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ADCS response: OCC report on strip search of children

Steve Crocker, ADCS President, said:

“This report highlights some deeply concerning practices which will have a significant negative impact on the children involved, their families and communities. Children who are in conflict with the law should be treated as children first and foremost and their rights and welfare should always be respected and protected. Furthermore, police officers should use their powers appropriately and lawfully. We are particularly concerned about non-compliance with statutory safeguards in place to keep children safe and the ethnic disproportionality of the children involved which is highlighted by this data. But this is not the first report to highlight such disparities. We know young black males are more likely to be stopped and searched than their white peers, Black children are also overrepresented in the youth justice system, care system and in school exclusions. Much more needs to be done nationally to understand the reasons for this as a first step to acting on longstanding challenges of over representation and discrimination in the system.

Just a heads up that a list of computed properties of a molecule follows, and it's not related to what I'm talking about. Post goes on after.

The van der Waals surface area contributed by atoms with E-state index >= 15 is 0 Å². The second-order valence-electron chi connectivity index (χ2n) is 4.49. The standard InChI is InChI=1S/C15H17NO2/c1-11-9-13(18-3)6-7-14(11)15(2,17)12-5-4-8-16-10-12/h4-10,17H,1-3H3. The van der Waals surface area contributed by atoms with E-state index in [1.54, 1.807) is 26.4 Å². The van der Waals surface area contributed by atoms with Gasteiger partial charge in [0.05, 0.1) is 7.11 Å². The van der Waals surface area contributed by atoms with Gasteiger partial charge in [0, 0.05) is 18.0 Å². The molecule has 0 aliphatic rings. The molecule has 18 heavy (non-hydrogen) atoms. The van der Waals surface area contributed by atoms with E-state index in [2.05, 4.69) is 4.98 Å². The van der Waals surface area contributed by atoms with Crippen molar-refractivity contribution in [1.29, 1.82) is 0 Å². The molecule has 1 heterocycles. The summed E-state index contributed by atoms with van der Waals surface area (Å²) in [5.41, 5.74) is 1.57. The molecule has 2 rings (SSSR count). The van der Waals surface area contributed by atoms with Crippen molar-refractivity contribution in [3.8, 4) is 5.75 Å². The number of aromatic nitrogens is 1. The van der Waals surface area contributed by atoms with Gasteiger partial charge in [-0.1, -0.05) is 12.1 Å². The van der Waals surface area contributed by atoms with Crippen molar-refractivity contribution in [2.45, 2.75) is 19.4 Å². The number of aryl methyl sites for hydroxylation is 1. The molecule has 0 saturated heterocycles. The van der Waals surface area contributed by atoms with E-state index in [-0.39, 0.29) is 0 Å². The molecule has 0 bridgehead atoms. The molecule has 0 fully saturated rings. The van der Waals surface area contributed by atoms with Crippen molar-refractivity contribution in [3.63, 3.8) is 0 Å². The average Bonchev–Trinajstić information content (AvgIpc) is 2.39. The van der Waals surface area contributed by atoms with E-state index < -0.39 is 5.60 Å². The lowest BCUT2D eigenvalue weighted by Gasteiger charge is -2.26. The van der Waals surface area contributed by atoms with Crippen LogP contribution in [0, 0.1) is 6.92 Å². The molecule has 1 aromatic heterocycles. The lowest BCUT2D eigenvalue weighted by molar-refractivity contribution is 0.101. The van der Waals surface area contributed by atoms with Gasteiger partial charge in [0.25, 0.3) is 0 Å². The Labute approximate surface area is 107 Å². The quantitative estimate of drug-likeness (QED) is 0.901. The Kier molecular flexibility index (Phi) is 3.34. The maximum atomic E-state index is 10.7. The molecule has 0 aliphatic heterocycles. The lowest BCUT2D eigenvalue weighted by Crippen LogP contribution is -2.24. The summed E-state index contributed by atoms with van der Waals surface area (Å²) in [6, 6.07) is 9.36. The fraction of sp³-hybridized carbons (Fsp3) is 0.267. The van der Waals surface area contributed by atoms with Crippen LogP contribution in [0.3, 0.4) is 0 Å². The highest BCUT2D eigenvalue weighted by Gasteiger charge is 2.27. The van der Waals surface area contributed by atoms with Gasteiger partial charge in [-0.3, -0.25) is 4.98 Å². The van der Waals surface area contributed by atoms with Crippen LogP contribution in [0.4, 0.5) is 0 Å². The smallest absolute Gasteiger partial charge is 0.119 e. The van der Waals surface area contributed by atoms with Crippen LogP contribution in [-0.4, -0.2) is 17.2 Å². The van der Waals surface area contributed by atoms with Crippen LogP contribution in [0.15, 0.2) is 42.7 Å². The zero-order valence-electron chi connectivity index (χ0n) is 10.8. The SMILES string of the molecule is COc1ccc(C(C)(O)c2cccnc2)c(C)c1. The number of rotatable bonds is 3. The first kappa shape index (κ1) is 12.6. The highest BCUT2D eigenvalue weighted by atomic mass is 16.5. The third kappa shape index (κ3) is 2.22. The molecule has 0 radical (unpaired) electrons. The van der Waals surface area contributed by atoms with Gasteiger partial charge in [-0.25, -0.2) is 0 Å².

“The report makes some sensible recommendations for the Home Office, police forces and others that would make a difference to children and young people. These include a review of the legislative and policy framework for searches involving children in custody and under stop and search powers, strengthening the existing PACE codes of conduct, training on safeguarding and trauma informed practice for frontline officers and annual reporting by police forces on searches of children, including ethnicity data .

“Difficult and poor childhood experiences of policing practices can shape views of the justice system and lead to a distrust and lack of confidence in the police. When poor practice is identified, there must be meaningful commitment to learning lessons so that all children are adequately safeguarded and treated fairly by those whose role it is to protect them. As directors of children’s services, it is our job to work closely with partners across multiple agencies who work with or interact with children, and to challenge them when behaviours or practices are unacceptable. This report highlights treatment of children which falls short of what we would expect. Protecting children’s rights and safeguarding them must be the top priority for all professionals who come into contact with them.”

ENDS


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